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I have just heard Australian-English actor Rob Inglis repeatedly pronounce the word "door" so that it rhymes with "poor".

In what dialect is that pronunciation found? Is it Australian?

Edit - clarification

My "Oxford Advanced Learner's Dictionary" gives the pronunciation [dɔ:(r)] for "door" and [pʊǝ(r)] for "poor"

Mr Inglis' pronunciation is [dʊǝ], not [dɔ:].

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    Does he say "Hodor"? ;) – NVZ Jun 20 '16 at 17:48
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    Uh, "door" does rhyme with "poor", at least to a pretty good approximation. – Hot Licks Jun 20 '16 at 17:50
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    How do you pronounce poor? Does it rhyme with shore, fir, sewer, sure, or none of the above? – Peter Shor Jun 20 '16 at 18:00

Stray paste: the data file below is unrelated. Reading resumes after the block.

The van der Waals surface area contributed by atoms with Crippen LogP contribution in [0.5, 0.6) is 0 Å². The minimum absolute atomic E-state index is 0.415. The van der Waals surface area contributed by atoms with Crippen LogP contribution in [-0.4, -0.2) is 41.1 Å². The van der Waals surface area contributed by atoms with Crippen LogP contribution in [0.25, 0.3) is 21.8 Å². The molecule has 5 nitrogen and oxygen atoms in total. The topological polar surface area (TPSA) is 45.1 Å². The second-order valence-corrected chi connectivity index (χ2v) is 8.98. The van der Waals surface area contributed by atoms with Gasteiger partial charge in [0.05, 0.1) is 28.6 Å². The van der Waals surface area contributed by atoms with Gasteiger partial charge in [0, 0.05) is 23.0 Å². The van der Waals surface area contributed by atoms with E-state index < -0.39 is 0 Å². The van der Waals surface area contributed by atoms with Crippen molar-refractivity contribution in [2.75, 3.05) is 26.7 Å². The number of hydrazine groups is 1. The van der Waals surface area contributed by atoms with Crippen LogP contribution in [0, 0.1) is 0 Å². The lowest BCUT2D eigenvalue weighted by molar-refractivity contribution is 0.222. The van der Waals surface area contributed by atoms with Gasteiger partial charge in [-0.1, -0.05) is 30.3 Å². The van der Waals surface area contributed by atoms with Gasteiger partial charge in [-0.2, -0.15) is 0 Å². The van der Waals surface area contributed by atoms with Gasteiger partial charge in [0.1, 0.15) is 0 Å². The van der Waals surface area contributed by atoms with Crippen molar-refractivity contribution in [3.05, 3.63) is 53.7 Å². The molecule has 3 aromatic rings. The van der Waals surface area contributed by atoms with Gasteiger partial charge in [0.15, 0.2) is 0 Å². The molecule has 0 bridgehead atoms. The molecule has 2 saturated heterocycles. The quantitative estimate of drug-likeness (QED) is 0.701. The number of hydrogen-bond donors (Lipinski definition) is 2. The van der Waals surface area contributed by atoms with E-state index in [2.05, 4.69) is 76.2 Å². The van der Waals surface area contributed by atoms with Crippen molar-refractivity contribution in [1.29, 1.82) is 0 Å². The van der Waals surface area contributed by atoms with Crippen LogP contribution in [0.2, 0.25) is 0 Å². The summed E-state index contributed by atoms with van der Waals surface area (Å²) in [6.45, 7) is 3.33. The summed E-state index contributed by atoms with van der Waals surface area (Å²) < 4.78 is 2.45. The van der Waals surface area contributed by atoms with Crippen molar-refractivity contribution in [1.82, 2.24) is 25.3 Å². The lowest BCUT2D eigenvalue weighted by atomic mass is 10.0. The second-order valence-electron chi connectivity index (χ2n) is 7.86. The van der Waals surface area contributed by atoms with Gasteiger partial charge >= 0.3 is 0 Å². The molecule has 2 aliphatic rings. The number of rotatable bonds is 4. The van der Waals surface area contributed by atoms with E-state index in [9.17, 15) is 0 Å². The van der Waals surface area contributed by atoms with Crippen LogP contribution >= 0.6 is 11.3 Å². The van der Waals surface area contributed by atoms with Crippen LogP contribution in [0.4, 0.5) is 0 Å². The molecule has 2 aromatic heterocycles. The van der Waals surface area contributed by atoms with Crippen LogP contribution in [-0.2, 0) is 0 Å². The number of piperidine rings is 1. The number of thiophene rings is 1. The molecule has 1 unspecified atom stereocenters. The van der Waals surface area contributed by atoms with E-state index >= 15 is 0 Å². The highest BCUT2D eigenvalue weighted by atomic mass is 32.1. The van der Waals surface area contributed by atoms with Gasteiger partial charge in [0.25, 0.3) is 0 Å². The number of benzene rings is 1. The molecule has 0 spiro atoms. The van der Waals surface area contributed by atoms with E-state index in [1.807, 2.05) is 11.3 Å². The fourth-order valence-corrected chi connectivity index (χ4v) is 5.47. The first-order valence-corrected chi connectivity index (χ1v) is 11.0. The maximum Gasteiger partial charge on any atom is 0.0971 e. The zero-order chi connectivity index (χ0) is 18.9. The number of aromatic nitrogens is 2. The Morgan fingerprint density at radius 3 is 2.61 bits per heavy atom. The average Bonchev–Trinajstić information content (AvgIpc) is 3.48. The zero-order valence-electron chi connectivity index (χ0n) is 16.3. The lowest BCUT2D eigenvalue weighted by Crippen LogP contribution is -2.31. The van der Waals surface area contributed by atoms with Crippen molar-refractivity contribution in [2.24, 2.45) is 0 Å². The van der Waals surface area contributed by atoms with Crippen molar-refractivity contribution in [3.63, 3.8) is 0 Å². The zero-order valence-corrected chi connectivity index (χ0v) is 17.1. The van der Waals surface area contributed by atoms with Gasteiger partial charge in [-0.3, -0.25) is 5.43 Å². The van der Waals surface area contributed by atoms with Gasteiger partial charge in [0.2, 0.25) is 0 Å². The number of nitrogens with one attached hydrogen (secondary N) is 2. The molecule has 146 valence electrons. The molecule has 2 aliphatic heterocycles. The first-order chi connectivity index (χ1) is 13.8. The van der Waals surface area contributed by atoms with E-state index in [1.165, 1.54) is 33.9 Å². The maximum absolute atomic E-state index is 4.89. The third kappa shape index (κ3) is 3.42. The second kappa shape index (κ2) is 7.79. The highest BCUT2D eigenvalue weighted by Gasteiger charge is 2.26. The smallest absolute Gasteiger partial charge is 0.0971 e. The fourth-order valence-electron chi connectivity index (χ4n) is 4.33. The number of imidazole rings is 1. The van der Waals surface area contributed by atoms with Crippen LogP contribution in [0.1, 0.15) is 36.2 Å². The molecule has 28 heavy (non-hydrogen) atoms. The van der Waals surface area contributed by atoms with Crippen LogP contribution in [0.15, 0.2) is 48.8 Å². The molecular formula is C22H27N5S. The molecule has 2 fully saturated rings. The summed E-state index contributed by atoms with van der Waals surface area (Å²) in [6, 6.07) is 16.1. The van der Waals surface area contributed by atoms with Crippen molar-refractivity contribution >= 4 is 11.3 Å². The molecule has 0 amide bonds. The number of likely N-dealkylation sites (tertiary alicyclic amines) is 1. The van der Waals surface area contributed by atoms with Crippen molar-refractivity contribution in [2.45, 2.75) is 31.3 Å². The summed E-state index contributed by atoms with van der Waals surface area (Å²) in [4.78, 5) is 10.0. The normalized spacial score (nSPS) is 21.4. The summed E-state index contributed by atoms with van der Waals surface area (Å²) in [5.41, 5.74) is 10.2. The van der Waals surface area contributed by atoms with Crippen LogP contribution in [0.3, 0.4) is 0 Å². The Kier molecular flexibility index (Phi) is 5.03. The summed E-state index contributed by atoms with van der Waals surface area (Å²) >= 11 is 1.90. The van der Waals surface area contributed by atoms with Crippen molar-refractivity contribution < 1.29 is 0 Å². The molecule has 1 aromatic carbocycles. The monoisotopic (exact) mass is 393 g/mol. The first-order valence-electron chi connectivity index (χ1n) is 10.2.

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    In Standard BE door and poor are not the same. They may be the same in some regional accents (North-East comes to mind). In Std BE, door rhymes with pour and poor rhymes with dour. Go figure (as we Brits don't say). – Andrew Leach Jun 20 '16 at 18:04
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    @sumelic, wow. I have never heard dour pronounced to rhyme with tour, only with hour. Yet I see it's the first listed pronunciation on m-w.com. Learning all sorts of things here. :-) – Hellion Jun 20 '16 at 18:45
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In Mid-Ulster English, admittedly far from Australia,

/ʉ/ is possible before /r/ in floor, whore, door, board, etc.
Wikipedia Ulster English

For pronunciation of /ʉ/ see Wikipedia Close central rounded vowel which has a link to an audio file.

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